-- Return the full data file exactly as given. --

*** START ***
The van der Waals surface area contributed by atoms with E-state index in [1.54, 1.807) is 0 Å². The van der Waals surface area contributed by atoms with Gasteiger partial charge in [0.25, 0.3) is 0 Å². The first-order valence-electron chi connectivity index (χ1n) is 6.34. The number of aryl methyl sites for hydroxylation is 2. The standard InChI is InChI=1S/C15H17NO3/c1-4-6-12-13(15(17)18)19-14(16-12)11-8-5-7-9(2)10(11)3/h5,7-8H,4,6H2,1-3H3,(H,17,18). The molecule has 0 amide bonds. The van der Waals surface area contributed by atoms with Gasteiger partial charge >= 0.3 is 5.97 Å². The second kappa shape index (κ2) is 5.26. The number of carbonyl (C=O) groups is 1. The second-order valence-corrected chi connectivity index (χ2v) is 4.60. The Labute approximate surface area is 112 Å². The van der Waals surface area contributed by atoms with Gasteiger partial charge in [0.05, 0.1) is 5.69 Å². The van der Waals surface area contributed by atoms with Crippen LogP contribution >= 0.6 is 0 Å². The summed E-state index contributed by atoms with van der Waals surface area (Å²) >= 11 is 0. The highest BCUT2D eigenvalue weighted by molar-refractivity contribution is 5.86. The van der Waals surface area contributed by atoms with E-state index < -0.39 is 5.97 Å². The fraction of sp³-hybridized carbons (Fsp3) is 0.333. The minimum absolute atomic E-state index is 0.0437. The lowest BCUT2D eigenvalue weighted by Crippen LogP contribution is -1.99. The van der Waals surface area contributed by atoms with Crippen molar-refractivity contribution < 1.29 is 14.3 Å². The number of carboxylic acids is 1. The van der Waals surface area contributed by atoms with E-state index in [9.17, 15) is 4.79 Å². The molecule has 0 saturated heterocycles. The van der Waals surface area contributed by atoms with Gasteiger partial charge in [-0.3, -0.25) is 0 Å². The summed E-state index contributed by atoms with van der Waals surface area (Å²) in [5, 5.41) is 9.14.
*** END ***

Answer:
The van der Waals surface area contributed by atoms with E-state index in [1.54, 1.807) is 0 Å². The van der Waals surface area contributed by atoms with Gasteiger partial charge in [0.25, 0.3) is 0 Å². The first-order valence-electron chi connectivity index (χ1n) is 6.34. The number of aryl methyl sites for hydroxylation is 2. The standard InChI is InChI=1S/C15H17NO3/c1-4-6-12-13(15(17)18)19-14(16-12)11-8-5-7-9(2)10(11)3/h5,7-8H,4,6H2,1-3H3,(H,17,18). The molecule has 0 amide bonds. The van der Waals surface area contributed by atoms with Gasteiger partial charge >= 0.3 is 5.97 Å². The second kappa shape index (κ2) is 5.26. The number of carbonyl (C=O) groups is 1. The second-order valence-corrected chi connectivity index (χ2v) is 4.60. The Labute approximate surface area is 112 Å². The van der Waals surface area contributed by atoms with Gasteiger partial charge in [0.05, 0.1) is 5.69 Å². The van der Waals surface area contributed by atoms with Crippen LogP contribution >= 0.6 is 0 Å². The summed E-state index contributed by atoms with van der Waals surface area (Å²) >= 11 is 0. The highest BCUT2D eigenvalue weighted by molar-refractivity contribution is 5.86. The van der Waals surface area contributed by atoms with E-state index < -0.39 is 5.97 Å². The fraction of sp³-hybridized carbons (Fsp3) is 0.333. The minimum absolute atomic E-state index is 0.0437. The lowest BCUT2D eigenvalue weighted by Crippen LogP contribution is -1.99. The van der Waals surface area contributed by atoms with Crippen molar-refractivity contribution < 1.29 is 14.3 Å². The number of carboxylic acids is 1. The van der Waals surface area contributed by atoms with E-state index in [9.17, 15) is 4.79 Å². The molecule has 0 saturated heterocycles. The van der Waals surface area contributed by atoms with Gasteiger partial charge in [-0.3, -0.25) is 0 Å². The summed E-state index contributed by atoms with van der Waals surface area (Å²) in [5, 5.41) is 9.14.